Winter Heating Safety Pt. 2: Electrical Heating Safety


According to Energy.gov, "Electric space heaters are generally more expensive to operate than combustion space heaters, but they are the only unvented space heaters that are safe to operate inside your home. Although electric space heaters avoid indoor air quality concerns, they still pose burn and fire hazards and should be used with caution."  Between 2009-2013, fire departments responded to about 56,000 home structure fires which resulted in 470 deaths, 1490 injuries, and caused $1 billion in damages.  Space heaters are the reported cause of 32% (17,680) of the fires and 46% (220) of the deaths between in this time frame, according to a 2016 NFPA report. 

The statistics above are horrifying to think about, but are the harsh reality.  However, there are ways to protect yourself, your family, and your home from becoming a victim.  

Selecting the Right Electric Heater

As with any purchase you make, first be sure that the heater has the Underwriters Laboratories (UL) label or the label from another recognized testing laboratory.  Only by newer heater models that have the latest safety features.  Purchase a heater that has a tip-over safety switch, which automatically shuts the unit off if tipped over.  Choose a heater that is thermostatically controlled and is the right size for the room you are heating, this will save you money and conserve energy by not overheating a room.

Before you Begin use of Your Electric Heater

Before using your unit, read the manufacturer's instructions and warning labels.  Some may think, "It's a heater, I know how to use it correctly."  However, the manufacturer's instructions will provide the latest information and warnings that can keep you and your home safe.  With new and older units alike, inspect them for cracked or broken plugs before initial use and before each use afterward.  If the plug or cord is frayed, worn, or damaged in any way, DO NOT USE THE UNIT!!!  Electrical failure or malfunction contributed to 7% (3,920) of the home structure fires and 12% (59) of the deaths between 2009-2013, according to the 2016 NFPA report. 

Operation of Your Electric Heater

NEVER USE AN EXTENSION CORD OR POWER STRIP IN CONJUNCTION WITH AN ELECTRICAL HEATER!!!  This could cause the the extension cord and/or power strip to overheat, causing a fire.  Plug the unit directly into the wall outlet and do not plug other electric devices into the same outlet as the heater.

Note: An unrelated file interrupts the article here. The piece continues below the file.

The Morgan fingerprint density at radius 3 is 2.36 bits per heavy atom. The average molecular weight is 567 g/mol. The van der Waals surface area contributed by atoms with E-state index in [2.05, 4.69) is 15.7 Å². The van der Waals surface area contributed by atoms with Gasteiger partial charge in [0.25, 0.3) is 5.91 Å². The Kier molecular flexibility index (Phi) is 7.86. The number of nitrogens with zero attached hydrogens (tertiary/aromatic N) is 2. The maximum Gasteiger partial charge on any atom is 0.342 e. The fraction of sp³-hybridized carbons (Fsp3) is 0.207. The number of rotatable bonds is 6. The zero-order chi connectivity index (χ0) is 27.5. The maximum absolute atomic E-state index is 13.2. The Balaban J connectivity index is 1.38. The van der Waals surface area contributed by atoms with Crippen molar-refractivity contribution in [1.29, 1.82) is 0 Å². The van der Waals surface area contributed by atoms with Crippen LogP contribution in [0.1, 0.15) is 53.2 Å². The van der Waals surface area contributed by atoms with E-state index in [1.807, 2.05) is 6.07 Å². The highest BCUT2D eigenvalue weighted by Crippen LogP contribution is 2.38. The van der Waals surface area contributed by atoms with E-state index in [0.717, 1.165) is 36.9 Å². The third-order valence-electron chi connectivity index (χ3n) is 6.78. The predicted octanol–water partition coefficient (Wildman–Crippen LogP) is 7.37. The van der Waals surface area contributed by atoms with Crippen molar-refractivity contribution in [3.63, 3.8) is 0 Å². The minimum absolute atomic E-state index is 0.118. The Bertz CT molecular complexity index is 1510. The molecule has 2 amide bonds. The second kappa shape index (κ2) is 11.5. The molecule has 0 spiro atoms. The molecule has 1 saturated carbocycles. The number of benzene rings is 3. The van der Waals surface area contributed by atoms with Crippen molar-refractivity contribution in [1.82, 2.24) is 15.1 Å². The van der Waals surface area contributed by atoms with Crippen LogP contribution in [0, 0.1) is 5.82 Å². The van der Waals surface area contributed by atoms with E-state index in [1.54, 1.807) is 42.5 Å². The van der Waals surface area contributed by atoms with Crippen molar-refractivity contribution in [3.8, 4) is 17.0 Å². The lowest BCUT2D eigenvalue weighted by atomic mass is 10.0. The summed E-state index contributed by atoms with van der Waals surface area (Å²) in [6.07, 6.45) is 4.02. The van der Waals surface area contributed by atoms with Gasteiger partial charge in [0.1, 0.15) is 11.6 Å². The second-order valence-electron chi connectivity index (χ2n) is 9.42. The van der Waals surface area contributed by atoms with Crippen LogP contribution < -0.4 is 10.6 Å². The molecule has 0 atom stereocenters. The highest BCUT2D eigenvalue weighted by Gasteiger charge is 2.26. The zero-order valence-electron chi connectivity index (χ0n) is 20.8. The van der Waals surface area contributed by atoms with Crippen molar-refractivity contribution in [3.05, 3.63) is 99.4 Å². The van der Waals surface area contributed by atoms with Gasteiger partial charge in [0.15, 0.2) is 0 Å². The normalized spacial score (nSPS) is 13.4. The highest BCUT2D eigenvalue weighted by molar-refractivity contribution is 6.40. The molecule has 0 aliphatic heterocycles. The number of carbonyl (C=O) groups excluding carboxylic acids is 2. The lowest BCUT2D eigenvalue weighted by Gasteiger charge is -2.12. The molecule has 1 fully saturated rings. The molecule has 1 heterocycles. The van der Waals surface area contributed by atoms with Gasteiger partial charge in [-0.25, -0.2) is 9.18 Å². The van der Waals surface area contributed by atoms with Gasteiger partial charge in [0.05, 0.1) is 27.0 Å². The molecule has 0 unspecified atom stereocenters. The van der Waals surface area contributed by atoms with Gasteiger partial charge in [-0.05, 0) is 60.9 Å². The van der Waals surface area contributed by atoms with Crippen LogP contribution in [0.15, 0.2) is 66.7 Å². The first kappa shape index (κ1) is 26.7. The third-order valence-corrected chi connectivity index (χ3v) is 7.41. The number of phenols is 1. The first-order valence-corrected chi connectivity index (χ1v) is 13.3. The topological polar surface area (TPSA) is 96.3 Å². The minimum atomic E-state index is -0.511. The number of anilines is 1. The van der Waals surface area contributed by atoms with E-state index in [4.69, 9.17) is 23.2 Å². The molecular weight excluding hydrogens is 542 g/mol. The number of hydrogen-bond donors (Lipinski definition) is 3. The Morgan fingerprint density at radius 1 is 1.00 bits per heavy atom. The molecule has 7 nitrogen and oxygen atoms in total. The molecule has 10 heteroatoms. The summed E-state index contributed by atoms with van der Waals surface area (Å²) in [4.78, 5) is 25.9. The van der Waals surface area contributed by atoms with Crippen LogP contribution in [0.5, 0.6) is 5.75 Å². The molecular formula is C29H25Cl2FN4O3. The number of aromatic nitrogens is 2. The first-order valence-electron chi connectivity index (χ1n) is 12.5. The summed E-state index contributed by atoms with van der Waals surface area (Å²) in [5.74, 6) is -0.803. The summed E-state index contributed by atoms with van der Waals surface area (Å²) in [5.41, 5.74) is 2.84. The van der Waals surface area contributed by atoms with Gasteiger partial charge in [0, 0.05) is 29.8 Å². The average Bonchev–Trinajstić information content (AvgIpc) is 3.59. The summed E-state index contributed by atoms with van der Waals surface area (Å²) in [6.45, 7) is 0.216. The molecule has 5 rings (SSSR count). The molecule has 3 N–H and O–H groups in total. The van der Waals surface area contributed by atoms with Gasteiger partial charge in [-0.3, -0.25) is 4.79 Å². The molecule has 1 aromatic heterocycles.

Place the unit on a flat, level surface; never on cabinets, tables, furniture or carpets that could overheat and cause a fire.  Keep the unit at least 3 feet (in all directions) from anything flammable; such as paper, furniture, clothing, and carpet.  Place your heater out of "high traveled" areas and doorways to avoid a tripping hazard. 

REMEMBER: heaters are only meant to provide supplemental heat and should never be used to warm bedding, cook food, dry clothing or thaw pipes.

When Your Heater is not in Use

NEVER leave your unit unattended.  Turn the heater off when you are leaving the room or going to sleep and do not allow your children or pets to play around the unit.  If the unit is not going to be used for a long period of time, unplug it and store in in a safe place. 

To summarize this information and provide you with a little visual stimuli to break up the writing, check on this YouTube video: https://youtu.be/RIFxWd7DSsg


References:

Electrical Safety Foundation International (EFSI) (2017) retrieved from: http://www.esfi.org/resource/space-heater-safety-tips-146

Energy.gov (2017) retrieved from: https://energy.gov/energysaver/portable-heaters

Campbell, R. (2016). Home Fire Involving Heating Equipment. Retrieved from: http://www.nfpa.org/News-and-Research/Fire-statistics-and-reports/Fire-statistics/Fire-causes/Appliances-and-equipment/Heating-equipment


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